“Do you not consider our crewmate’s family?” Tyr asked just as quietly.

Harper sighed, again. “Yeah, but…”

“It is not the same.” Tyr nodded once and stepped closer, placing once warm palm against Harper’s cheek. “You and I are not so different.”

Harper leaned into the touch, a silent acknowledgment.


“You believe the Perseids can help?” Tyr asked eventually.

“What?” Harper blinked. It was the first thing Tyr had said in a long while..

“Your dream. You mentioned Hohne.”

“Oh.” Harper thought about the question. “Yes. No. Maybe.” Harper sighed. “I don’t know.”

“But it is possible?”

“Yes,” Harper whispered.

Tyr nodded once and stood up, moving toward the door. He stopped just before reaching the threshold. “Don’t move.”


“Don’t move,” Harper repeated snidely to the empty room. “Who does he think he is?”

“Your keeper.”

Harper blinked as the hologram appeared in front of where he was still sitting in Tyr’s bed.

“I don’t need a keeper,” Harper said sullenly.

Andromeda’s hologram continued to stare at her engineer.

“I *don’t* need a keeper!” Harper repeated, a bit more forcefully.


“Why are you here?” The engineer snapped, not wanting to argue with the hologram. Aside from the futility, he was just too damn tired.

“We have received word from the Sinti Counsel.”

“Already?” Harper sat up quickly, momentarily forgetting he wasn’t in the best shape. His vision became blurry as he fought the desire to throw up what little he’d had to eat recently.

“Yes.” Andromeda’s hologram answered, monitoring Harper’s condition, noting the labored breathing, and tremors wracking his body as well as the sweat beginning to drip down the engineer’s face.

Without consulting anyone, Andromeda sealed off Tyr’s quarters and began pumping a mild sedative into the room.

Harper was unconscious in seconds. Whether from the sedative or pure exhaustion, Andromeda didn’t know.


“Ambassador Hohne seemed quite…pleased to hear from us,” Dylan said as he watched Tyr’s back as the Nietzchean stared out the window. Dylan was unsure whether to be relieved or concerned at the Perseid’s interest.

He was also trying to determine what Tyr’s interest was in Harper’s health. He couldn’t quite figure out the Nietzchean’s angle. What was in it for him?

Realizing those were all questions he wasn’t likely to get answers to today, if ever, Dylan turned back to Rommie who had come to update him on the progress of the repairs they were still making after their last run-in with the Dragans.

The A.I. tilted her head slightly and smiled. “Harper’s asleep.”

“Good,” Tyr said as he turned around.

The Nietzchean walked past the captain and Rommie and made his way towards med bay. He wanted to talk to Trance before he went back to his quarters.


“She sedated me!” Harper groused as Tyr brought him a tray of food.

“You haven’t been sleeping.” Tyr pointed out.

Harper rolled his eyes as he took the plate of food.

“What is this?” Harper asked staring at his vegetable plate.

“Rikaru root and Koresh sautéed with those mushrooms from Mireth IV.”

Harper glared at the Nietzchean sitting calmly on the chair near the bed. “That’s not what I meant and you know it.”

Tyr nodded once in acknowledgment. “Whatever you want it to be, whatever you need it to be.”

Harper quirked an eyebrow. “Whatever I want it to be?” He echoed. Tyr nodded “What about you?”

“I believe I have made my…desires known.”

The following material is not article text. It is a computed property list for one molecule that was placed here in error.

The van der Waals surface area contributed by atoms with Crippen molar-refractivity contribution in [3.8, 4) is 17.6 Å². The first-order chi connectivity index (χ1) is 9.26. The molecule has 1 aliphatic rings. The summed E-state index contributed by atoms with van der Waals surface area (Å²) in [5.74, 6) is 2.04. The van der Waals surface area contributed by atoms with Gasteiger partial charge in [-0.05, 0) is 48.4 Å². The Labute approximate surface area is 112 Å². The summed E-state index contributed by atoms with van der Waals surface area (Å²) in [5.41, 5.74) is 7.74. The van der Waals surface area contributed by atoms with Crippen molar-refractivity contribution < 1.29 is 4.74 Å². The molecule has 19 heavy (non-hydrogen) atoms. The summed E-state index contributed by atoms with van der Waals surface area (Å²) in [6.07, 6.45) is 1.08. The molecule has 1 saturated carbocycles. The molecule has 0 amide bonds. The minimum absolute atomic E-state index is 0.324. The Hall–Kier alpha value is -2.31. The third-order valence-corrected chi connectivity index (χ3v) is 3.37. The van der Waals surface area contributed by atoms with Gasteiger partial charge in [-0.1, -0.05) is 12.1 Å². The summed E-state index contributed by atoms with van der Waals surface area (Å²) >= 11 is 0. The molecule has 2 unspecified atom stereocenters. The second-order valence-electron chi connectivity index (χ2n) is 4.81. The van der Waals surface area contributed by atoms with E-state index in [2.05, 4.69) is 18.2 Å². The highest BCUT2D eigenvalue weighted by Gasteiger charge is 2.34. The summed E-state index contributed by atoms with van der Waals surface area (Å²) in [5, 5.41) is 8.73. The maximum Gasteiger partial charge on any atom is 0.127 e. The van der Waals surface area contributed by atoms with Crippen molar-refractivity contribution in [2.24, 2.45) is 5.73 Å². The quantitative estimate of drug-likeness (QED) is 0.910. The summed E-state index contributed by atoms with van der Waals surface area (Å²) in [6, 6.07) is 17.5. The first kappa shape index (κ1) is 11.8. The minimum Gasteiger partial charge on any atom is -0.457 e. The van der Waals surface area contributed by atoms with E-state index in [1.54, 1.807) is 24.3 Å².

“Not exactly.”

“You wish me to be more…clear?”

“It would help,” Harper admitted.

“I find myself drawn to you.” Tyr started quietly, his dark eyes staring intently at the engineer. “Your intelligence and ability to improvise under pressure are…impressive. Your will to survive rival that of any Nietzchean.”

“Is this about what happened on the Worldship?” Harper asked, interrupting the flow of quietly spoken words.

“Does it matter?” Tyr countered, watching Harper closely.

“Yes,” Harper answered simply.


“Because…” Harper began then shook his head. “It just does.” When Tyr didn’t say anything else, Harper looked up at him. Tyr was still staring at him with that same intensity. The engineer sighed before reluctantly answering the question.

“You’re wasting your time.”

“It is my time to waste is it not?”

“You don’t need to babysit me out of some weird guilt because you survived Trance’s cure and I’m too weak for her to even try.”

“Is that what you think, little man?” Tyr asked getting up and sitting on the edge of the bed. “Then let me be perfectly clear. While you may not have some of the…advantages of my people, you are far from weak. Even if I believed so at one time, I certainly no longer do, and while I do feel a certain amount of…empathy, shall I say, for your current condition, it is not guilt which drives me.”

“Then what is it?” Harper asked quietly, surprised by what he was hearing. The engineer would be the first to admit he didn’t understand Tyr. For a long time, he thought he knew Nietzcheans. Knew what they were like, and what they wanted, knew what to expect. Then Tyr Anazasi came walking out of the cargo hold and everything changed.

At first glance, Tyr was no different than a thousand other Nietzcheans, but the Kodiak surprised him and kept on surprising him. Now, nearly a year later, he thought he pretty much understood Tyr, even with the strange way he’d been acting lately, but this, this was something else entirely.

“I…care about you.“ Tyr answered slowly, the word sounded somewhat foreign in his mouth.

“What, you’re saying that you…what, love me?” Harper started, Tyr’s words bringing him out of his thoughts. He looked back at his plate of uneaten food. When the Nietzchean remained silent Harper looked up, his eyes widening slightly at the look in Tyr’s amber gaze.

“Oh.” He whispered.

Tyr stood up. “What happens next is completely up to you, Seamus Zelazny Harper.” He placed a gentle, chaste kiss against Harper’s dry lips before leaving the engineer alone.


Ambassador Hohne arrived three days later, buzzing excitedly about the rare chance he was being given.

Harper was woken long enough for him to outline his idea to the Perseid’s before Trance sedated him again, explaining that the less active Harper was, the longer he would survive, should this plan fail.

Technical director Hohne and his assistant were very anxious to begin.

That should have been the first clue that things were about to go very wrong.



Dedicated pantser, who has a fondness for the underappreciated unicorn in every fandom....and a few of the appreciated ones.

One Comment:

  1. This was great! I love Andromeda and Harper was a particular favorite of mine. Thanks for sharing!